Another source of dissatisfaction was Mr. E.'s faithfulness in regard to the observance of the sabbath. As the Indians became more enlightened they ceased to hunt and fish, and even to carry home game on the sabbath day; and, as a matter of course, they would no longer work for the Company on that day. But Mr. E. was guilty of equal faithfulness in remonstrating with those gentlemen in the service with whom he was on terms of intimacy in regard to this point of the Divine law; and several gentlemen, convinced by his arguments, determined to cease from working and traveling on the sabbath.

One of them, Mr. C——l, while on a distant expedition, acted in accordance with his convictions, and rested on the sabbath. The voyage turned out unusually stormy, and the water in the rivers was low, so that it occupied several days longer than it had formerly done; and the loss of time, which was really owing to the adverse weather, was charged on his keeping of the sabbath. From that day forth, the encouragement given to the Missionaries began to be withdrawn; obstacles were thrown in their way, and although nothing was openly done to injure the Missions already in operation, it would seem that it was determined that, if the Company could prevent it, no new stations should be occupied—at least by Protestant Missionaries.

Not long after, Mr. E., finding that the Missions he had hitherto superintended were in such a state of progress that he might safely leave them to the care of his fellow laborers, resolved to proceed to Athabasca and establish a mission there. Having gone, as usual, to the Commander of the post to obtain the necessary provisions, and a canoe and boatmen, he was received with unusual coldness. He asked provisions, none could be given; he offered to purchase them, the commander refused to sell him any. He begged a canoe, it was denied him; and finally, when he intreated that, if he should be able to procure those necessaries elsewhere, he might at least be allowed a couple of men to assist him on the voyage, he was answered that none would be allowed to go on that service. Deeply grieved, but nothing daunted, Mr. E. procured those necessaries from private resources, and proceeded on his voyage. But a sad calamity put a stop to it; in handing his gun to the interpreter it accidentally went off, and the charge lodging in his breast killed him instantaneously. He was thus compelled to return, in a state of mind bordering on distraction.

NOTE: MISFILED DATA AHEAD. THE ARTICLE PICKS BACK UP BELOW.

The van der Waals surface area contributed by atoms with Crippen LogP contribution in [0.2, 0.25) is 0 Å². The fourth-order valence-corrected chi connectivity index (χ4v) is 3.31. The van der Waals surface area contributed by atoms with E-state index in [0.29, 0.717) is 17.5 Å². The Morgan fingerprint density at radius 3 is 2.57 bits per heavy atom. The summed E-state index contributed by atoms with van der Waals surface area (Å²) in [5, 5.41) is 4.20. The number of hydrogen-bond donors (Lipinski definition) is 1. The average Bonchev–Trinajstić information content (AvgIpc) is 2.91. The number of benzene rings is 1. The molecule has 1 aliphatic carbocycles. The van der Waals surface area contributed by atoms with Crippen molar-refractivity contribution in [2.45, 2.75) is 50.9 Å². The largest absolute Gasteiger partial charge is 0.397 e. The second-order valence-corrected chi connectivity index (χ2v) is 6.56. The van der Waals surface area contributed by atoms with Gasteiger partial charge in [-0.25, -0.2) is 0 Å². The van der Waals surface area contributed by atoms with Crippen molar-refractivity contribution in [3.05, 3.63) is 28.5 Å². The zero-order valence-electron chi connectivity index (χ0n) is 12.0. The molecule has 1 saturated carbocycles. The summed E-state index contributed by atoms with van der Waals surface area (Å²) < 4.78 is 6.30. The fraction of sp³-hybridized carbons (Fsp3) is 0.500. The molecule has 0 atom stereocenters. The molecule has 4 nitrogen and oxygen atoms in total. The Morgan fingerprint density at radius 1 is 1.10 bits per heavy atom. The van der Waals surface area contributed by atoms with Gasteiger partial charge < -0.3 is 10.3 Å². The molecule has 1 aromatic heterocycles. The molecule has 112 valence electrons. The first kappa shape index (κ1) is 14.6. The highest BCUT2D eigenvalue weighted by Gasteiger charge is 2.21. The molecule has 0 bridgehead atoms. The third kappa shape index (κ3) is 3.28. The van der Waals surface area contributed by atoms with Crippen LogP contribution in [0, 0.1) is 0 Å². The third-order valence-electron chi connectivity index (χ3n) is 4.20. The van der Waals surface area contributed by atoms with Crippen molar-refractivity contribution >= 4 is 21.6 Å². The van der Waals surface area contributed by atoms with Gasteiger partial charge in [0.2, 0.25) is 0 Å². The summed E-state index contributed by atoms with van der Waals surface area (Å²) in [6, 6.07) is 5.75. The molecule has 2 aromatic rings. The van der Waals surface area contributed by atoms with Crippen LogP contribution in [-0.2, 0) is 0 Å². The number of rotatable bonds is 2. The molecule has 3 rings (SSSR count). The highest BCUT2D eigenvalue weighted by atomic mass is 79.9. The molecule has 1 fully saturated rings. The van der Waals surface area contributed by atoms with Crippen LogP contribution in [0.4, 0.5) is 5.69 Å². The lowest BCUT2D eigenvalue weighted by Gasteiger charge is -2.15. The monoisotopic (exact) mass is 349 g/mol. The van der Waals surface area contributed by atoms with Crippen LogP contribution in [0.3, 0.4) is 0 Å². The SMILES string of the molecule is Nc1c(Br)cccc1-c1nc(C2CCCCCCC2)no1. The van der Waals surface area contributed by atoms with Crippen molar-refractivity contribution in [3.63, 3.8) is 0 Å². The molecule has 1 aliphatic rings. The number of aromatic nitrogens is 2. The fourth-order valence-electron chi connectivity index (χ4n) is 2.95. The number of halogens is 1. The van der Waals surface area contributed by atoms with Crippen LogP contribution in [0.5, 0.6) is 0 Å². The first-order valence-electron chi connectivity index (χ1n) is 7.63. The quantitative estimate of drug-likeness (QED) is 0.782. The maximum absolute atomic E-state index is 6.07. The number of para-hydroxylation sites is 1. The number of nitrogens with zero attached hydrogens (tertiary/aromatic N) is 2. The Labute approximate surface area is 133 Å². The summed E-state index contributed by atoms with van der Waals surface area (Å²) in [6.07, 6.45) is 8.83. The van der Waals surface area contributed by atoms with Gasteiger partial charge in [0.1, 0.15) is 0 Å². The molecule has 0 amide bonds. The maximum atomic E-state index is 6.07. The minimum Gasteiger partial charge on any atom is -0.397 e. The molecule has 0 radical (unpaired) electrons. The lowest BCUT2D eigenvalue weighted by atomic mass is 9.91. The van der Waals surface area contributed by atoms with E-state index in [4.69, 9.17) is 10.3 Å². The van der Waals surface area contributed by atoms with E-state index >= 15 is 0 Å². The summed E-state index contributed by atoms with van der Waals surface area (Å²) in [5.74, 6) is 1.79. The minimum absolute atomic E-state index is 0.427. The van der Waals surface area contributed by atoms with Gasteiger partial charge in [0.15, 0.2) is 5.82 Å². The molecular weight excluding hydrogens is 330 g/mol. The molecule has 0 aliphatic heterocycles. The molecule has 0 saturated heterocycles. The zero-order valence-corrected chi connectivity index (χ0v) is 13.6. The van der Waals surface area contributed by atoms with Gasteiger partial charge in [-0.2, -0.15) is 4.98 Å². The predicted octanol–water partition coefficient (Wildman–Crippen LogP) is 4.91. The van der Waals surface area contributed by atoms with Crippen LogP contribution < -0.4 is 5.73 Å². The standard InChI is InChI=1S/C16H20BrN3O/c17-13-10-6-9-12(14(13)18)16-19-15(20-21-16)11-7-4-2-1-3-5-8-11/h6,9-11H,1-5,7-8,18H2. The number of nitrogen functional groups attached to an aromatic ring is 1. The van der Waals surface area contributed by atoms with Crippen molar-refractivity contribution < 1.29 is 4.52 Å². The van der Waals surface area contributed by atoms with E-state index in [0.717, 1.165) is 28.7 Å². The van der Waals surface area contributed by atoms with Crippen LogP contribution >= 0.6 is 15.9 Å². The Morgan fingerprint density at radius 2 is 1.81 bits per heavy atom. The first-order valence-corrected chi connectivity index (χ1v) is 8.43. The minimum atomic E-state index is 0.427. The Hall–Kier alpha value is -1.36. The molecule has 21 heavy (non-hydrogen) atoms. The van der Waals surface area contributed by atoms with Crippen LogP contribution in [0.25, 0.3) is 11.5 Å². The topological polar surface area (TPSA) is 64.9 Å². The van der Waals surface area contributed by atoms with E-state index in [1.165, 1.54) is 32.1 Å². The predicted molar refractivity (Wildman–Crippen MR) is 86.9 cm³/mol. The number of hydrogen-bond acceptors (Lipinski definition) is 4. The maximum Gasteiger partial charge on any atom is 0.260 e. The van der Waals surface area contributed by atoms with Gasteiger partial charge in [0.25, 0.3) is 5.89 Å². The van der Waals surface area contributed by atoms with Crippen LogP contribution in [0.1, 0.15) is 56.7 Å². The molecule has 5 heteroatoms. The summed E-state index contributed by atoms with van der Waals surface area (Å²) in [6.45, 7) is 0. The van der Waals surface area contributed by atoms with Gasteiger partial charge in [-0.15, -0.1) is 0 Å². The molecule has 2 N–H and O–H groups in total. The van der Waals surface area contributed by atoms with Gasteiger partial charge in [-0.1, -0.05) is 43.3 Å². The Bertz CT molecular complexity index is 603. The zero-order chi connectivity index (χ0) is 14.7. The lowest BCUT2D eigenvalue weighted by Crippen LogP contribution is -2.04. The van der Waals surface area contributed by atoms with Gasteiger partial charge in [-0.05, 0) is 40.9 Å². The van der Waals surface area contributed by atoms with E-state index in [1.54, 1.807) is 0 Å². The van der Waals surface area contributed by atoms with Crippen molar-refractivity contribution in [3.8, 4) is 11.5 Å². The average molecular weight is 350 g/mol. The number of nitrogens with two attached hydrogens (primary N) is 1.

Mr. E.'s zeal and piety promised the best results to the spiritual and eternal interests of his Indian brethren. His talents, energy, and fertility of resource, which seemed to rise with every obstacle, had the happiest effects on their temporal well being; and his mild and winning manners greatly endeared him to all the Indians. But his useful and honorable career was drawing to a close. The mournful accident already alluded to had affected his health, and he now received his deathblow.

Yet, obnoxious as he had become to the Company, and formidable to their interests as they might deem one of his talents and indomitable resolution to be, the blow was not struck by them. It was dealt by a false brother; by one who had eaten of his bread: by a "familiar friend, with whom he had taken sweet counsel." Charges affecting his character, both as a man and a minister, of the foulest and blackest kind, were transmitted to the Conference by a brother Missionary. To answer these charges, as false as they were foul, he was compelled to leave the churches he had planted and watered, to bid adieu to the people whose salvation had been for years the sole object of his life, and to undertake a voyage of 5,000 miles to appear before his brethren as a criminal. As a criminal, indeed, he was received; yet after an investigation, begun and carried on in no very friendly spirit to him, truth prevailed. He was declared innocent, and the right hand of fellowship was again extended to him. He made a short tour through England, and was everywhere received with respect, and affection, and sympathy.

But anxiety, and grief, and shame had done their work. Scarce three weeks had elapsed, when, having spent the evening along with Mrs. E. in the family of a friend, whose guest he was, with some of his wonted cheerfulness, Mrs. E. having retired but a few minutes, she was summoned to the room where she had left him in time to see him pass into that land where "the wicked cease from troubling." The cause of his death was an affection of the heart. And that man the slanderer the murderer of this martyred Missionary what punishment was inflicted on him? He is to this day unpunished! and yet lives in the Hudson's Bay territory, the disgrace and opprobrium of his profession and his church.

Such are a few facts connected with the establishment of the Wesleyan Mission in the Hudson's Bay territory, and illustrative of the sort of encouragement given by the Committee to Protestant Missionaries. By way of rider to these, I may just remind the reader that Roman Catholic Missionaries have since been freely permitted to plant churches wherever they pleased, even in districts where Protestant Missions were already established.

After all, this is not much to be wondered at, since Sir G. Simpson openly avowed to Mr. Evans his preference of Roman Catholic Missionaries; one reason for this preference being, that these never interfered with the Company's servants, nor troubled them with any precise or puritanical notions about the moral law.

Notes of a Twenty-Five Years Service in the Hudson's Bay Territory, 1849


Notes on Hudson Bay Territory